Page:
On February 27, 1917, the first day of the mass demonstrations that were topresage the Russian Revolution, an ardent young intellectual and rebel, whohad twice been imprisoned by the Czarist authorities for his revolutionary ac-tivities, noted in his diary: "It has come at last. At two o'clock in the morningI hasten to set down the stirring events of this day. Because I did not feeltoo well and since lectures at the University had virtually ceased, I decided tostay at home and read the new work of Vilfredo Pareto, Trattato di SociologiaGenerale." If the writer of this entry had written nothing else in his life, thesesentences would stand as a classic example of the tortuous love affair betweenintellectuals and revolution, of the complicated tension between theory andPraxis. The writer was Pitirim A. Sorokin.
Sorokin was born on January 21, 1889, in a remote village in northernRussia's Vologda Province, inhabited by a non-Russian people of Ugro-Finnishorigin, the Komi. The area consisted mainly of primeval forest stretching formany hundreds of miles in all directions. The small villages of the Komi werelike tiny islands in a huge and engulfing forest vastness. The Komi spoke theirown language but almost all were fluent in Russian as well. Industrializationand urbanization had not yet come to their land, and they subsisted mainly byfarming, supplemented by fishing, hunting, lumbering, and trapping. TheKomi never knew the serfdom that had marked most of the rest of Russia formany generations. They managed their local affairs autonomously throughvillage self-governments similar to the Russian mir or communal peasant com-munity. Land was held in common by the village; from time to time it wasdistributed and redistributed among individual families according to their needsand size. The houses of the village leaders and elders, of the priests, teachersdoctors, storekeepers, and village policemen were more spacious and comfort-able than those of ordinary villagers, but otherwise the conditions of the in-habitants were nearly equal. Sorokin, the future analyst of social stratificationhad little to draw upon from childhood memories, except by way of contrastwhen he set upon this task many years later in a totally different environment,the state of Minnesota.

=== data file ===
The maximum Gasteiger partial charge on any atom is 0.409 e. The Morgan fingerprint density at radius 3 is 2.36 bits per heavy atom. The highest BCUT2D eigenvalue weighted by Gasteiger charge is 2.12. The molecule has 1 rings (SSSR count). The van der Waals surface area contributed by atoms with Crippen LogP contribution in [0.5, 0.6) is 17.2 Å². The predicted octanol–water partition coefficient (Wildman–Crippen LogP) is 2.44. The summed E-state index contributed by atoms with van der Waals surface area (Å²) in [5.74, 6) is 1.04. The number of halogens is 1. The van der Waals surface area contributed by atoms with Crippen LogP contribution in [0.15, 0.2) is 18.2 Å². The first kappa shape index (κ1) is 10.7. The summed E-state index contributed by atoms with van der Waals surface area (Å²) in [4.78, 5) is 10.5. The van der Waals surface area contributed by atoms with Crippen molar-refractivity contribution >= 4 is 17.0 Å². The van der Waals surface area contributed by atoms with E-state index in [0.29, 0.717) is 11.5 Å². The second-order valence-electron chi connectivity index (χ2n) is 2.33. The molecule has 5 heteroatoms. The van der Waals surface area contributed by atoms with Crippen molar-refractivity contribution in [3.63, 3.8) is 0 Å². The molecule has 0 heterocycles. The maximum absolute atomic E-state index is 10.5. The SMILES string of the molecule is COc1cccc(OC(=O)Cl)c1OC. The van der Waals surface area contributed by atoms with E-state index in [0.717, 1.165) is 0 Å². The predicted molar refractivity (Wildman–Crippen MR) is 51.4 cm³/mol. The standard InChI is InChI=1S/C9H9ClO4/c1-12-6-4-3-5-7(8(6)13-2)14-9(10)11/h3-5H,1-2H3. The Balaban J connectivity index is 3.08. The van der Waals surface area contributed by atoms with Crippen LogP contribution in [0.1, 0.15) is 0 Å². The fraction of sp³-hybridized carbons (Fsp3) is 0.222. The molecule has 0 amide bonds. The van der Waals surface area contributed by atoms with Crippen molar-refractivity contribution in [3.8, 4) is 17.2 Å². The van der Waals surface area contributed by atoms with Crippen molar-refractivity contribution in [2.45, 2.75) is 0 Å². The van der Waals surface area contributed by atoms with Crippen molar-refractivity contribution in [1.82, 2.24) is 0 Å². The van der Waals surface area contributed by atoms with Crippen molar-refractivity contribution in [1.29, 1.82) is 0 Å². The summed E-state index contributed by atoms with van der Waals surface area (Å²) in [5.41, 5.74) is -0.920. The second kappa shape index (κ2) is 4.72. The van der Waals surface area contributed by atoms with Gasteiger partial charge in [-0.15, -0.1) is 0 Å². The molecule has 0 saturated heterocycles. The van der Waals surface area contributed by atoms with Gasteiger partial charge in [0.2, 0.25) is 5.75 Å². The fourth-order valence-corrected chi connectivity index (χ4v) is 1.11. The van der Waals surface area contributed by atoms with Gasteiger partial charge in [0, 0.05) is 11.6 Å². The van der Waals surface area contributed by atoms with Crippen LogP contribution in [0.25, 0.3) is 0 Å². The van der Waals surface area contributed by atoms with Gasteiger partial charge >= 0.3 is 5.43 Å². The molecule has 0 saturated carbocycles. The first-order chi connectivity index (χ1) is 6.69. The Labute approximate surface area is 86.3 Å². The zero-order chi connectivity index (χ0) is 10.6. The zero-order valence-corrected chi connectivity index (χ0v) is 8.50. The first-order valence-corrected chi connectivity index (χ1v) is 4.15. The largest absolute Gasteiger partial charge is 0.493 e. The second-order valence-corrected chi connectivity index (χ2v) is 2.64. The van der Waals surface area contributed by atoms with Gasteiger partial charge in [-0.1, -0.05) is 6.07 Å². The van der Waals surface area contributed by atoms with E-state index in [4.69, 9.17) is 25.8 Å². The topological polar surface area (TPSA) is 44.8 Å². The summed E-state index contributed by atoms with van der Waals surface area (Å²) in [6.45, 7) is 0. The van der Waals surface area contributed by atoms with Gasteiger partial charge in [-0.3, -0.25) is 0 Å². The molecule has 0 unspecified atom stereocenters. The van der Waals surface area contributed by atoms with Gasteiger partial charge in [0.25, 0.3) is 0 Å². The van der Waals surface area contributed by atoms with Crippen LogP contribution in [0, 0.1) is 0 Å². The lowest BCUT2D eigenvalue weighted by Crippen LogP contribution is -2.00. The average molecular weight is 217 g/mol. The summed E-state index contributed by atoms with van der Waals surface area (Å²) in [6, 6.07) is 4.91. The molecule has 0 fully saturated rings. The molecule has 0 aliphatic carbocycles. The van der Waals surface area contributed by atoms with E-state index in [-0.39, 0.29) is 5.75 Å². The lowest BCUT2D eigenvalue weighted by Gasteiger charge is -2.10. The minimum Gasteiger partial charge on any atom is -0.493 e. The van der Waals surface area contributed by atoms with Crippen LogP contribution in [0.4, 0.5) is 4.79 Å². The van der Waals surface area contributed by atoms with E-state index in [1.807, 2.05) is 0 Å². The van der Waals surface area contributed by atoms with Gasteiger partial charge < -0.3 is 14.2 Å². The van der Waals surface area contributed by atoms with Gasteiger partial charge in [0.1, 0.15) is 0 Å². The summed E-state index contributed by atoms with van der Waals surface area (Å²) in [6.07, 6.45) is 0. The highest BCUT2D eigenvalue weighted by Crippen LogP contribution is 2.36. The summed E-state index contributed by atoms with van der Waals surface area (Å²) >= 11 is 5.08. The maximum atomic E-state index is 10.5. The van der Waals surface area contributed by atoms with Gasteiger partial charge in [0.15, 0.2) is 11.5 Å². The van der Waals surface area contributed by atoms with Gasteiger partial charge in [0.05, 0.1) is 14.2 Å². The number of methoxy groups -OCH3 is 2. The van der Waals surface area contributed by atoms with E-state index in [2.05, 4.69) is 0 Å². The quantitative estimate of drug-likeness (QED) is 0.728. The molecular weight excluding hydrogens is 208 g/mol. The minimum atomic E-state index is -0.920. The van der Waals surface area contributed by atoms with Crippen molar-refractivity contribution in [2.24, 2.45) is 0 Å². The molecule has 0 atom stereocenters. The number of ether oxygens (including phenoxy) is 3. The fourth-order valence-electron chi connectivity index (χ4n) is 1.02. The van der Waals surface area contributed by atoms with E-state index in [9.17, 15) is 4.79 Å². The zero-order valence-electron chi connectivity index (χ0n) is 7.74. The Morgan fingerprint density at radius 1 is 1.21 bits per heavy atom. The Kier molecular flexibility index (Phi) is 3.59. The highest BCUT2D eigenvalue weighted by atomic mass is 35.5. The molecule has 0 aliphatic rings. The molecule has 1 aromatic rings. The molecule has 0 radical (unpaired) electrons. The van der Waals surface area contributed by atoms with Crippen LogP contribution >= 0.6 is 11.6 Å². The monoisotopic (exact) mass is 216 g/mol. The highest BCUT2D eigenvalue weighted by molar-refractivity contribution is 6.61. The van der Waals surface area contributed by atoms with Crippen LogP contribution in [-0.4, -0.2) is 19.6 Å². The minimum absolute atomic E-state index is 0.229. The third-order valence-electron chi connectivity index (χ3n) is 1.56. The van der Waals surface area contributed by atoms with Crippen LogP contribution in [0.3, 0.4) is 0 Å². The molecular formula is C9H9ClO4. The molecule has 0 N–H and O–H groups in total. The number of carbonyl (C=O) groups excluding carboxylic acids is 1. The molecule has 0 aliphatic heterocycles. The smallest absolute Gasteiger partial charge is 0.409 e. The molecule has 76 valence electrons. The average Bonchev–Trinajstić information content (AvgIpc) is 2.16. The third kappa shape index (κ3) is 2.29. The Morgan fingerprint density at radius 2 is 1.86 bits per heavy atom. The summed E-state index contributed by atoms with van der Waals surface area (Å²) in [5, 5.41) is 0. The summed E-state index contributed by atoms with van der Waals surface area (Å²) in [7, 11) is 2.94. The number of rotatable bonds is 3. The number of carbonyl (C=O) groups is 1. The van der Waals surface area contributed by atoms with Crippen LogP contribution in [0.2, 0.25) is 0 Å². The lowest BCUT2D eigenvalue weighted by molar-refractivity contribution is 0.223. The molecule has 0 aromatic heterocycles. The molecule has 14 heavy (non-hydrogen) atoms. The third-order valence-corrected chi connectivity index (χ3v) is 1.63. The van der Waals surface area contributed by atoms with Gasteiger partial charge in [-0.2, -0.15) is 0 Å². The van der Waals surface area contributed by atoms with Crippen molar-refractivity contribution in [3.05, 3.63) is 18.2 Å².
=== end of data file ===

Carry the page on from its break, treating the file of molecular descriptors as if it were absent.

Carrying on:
Sorokin was only three years old when his mother died--her funeral wasthe first conscious recollection etched in his mind. His father was of Russianorigin, born in Veliki Ustyug, an ancient northern city that was a center ofarts and crafts. He had served his apprenticeship in one of the artisan guildsand had gained his diploma as "a master of golden, silver and ikon ornamentalworks." He subsequently moved to a Komi village and there married a youngwoman who bore him three sons--Vassily, Pitirim, and Prokopiy.
After the death of their mother, the two older boys, Vassily and Pitirim,lived with their father; the youngest lived with an aunt. At times their fatherpresented the loving image of a conscientious, affectionate, and protectiveguardian who took great pride in his craftsmanship and his standing in themany villages through which he wandered in search of work. At other times,however, he was given to long sprees of drunkenness that often resulted indelirium tremens. During one of his drunken outbursts, depressed, violentlyirritated, and enraged at his sons, the father snatched a hammer and struckboth brothers. As a result, Pitirim's upper lip was somewhat misshapen formany years. Deeply affected, the ten-year-old Pitirim and the fourteen-year-oldVassily left their father's house, never to return. They immediately decided tomake use of their exposure to the father's craft and to start independent careersas itinerant craftsmen, moving from village to village in search of customers.They never met their father again and heard of his death about a year later.
Young though they were, the boys managed to get commissions for paint-ing and decorating churches, even a cathedral, gilding and silvering ikons andcandelabras and making copper or gold ikon covers. Only sporadically did theyattend various elementary schools. Nevertheless after a few years of this no-madic life, Pitirim, at the age of fourteen, secured a modest scholarship at theKhrenovo Teachers' Seminary. Travelling to the seminary by steamer and rail-road, the young country lad had for the first time an intimation of the charac-teristics of big cities and industrial regions. The world of peasant culture, ofrural folkways, of religious custom and of semipagan folklore now lay behindhim, never to be reentered except for short periods, but always to be retainedin his imagination and memory. Though he was to go on to live in the rapidlyevolving urban and industrial Gesellschaft of Russian, and later, Americancities, his life work was shaped to a large extent by his formative years in thevillage Gemeinschaften of the Komi people of the northern forest.